#Living is the perfect movie for people living in a global pandemic who want to watch an even worse pandemic hit. The film, which is currently number two on the US Netflix movie charts, shows what would happen if a zombie outbreak hit a Korea where all forms of digital communication have been cut off. The results, as zombie fans will be happy to hear, are pure bloody havoc as one man must survive alone in a tower.
#Alive is part of a recent wave of brutal zombie movies from South Korea and around the world that fans of the Netflix movie will love. From the carnage of Train to Busan to the metafictional deception of A cup of the deadhere are some brain-splattered horror classics you should seek out next.
Train to Busan2016
Where to watch: Streaming on Netflix, Amazon Prime Video, Hoopla, Tubi, Crackle, Shudder, Popcornflix and Rakuten Viki
The recent wave of Korean zombie movies can be attributed to Train to Busan, the story of a zombie outbreak on a train that broke ratings records across Asia and in Korea itself. The movie, which Shaun of the Dead director Edgar Wright, called “the best zombie movie I’ve seen in all time”, has been compared to snowdrops, another Korean movie set on a train. However, Train to Busan sets itself apart from the movie Bong-joon Ho with its own mix of zombie violence and social commentary, as our main character learns that the outbreak has something to do with the company he works for.
A cup of the dead2017
Where to watch: Shiver and slingshot
Truly a one-of-a-kind film in a genre that often seems derivative, A cup of the dead is a low-budget horror-comedy that went from being screened in a small Japanese cinema to worldwide acclaim. Incidentally, it achieved more than 1,000 times its initial budget at the international box office.
It’s best to let the movie’s story surprise the new viewer, but let’s just say the movie starts with the shooting of a zombie movie interrupted by a real zombie outbreak and only gets weirder and more conceptual from there. .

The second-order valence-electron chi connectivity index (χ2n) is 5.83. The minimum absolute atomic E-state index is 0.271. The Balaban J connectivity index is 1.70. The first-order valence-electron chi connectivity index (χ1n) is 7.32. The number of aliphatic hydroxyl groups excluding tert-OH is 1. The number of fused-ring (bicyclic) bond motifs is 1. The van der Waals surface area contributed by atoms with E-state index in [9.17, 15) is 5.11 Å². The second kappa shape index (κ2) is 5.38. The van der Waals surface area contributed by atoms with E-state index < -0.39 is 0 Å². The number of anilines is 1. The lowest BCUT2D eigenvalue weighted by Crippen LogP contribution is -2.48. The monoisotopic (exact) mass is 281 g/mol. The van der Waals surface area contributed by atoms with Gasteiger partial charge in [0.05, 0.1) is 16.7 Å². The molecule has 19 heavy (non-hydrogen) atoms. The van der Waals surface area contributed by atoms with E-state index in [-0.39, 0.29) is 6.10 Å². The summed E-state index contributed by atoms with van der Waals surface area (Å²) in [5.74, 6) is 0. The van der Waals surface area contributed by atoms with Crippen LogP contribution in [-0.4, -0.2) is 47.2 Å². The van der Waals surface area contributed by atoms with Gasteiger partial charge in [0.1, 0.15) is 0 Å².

Where to watch: Hoopla and Rakuten Viki
Although a box office disappointment that received mixed reviews from critics, crawling has since become a cult film among Asian horror aficionados. While most zombie movies are set in the world of gray towers and concrete, this film brings cruel and frightening hordes of the undead to 17th-century Korea. Like #Livingthe beleaguered royalty have no digital communications, but unlike that film, the characters have massive swords.
The night eats the world2018
Where to watch: Amazon Prime Video and Hoopla
Although made on the other side of the world from Korea in France (although filmed in English), The night eats the world has great similarities with #Living. Both are ultimately about a person trying to survive in a tower as the world around them is taken over by the march. In a nice detail, however, the zombies in The Night Eats the World are silent, meaning our hero is always at risk of being suddenly attacked by fast-moving zombies without realizing it.
Where to watch: The Roku Channel, Hoopla, Vudu, Tubi, Kanopy and Shudder
Train to Busan was such a hit for South Korea that it quickly got a host of prequels and sequels. Although the 2020 follow-up Peninsula is yet to air in the United States and has received mixed responses from critics, an animated prequel Seoul Station was more of a critical success, with many viewers loving how animation allowed creators to do gruesome things they would be unable to do live.
#Living is streaming now on Netflix.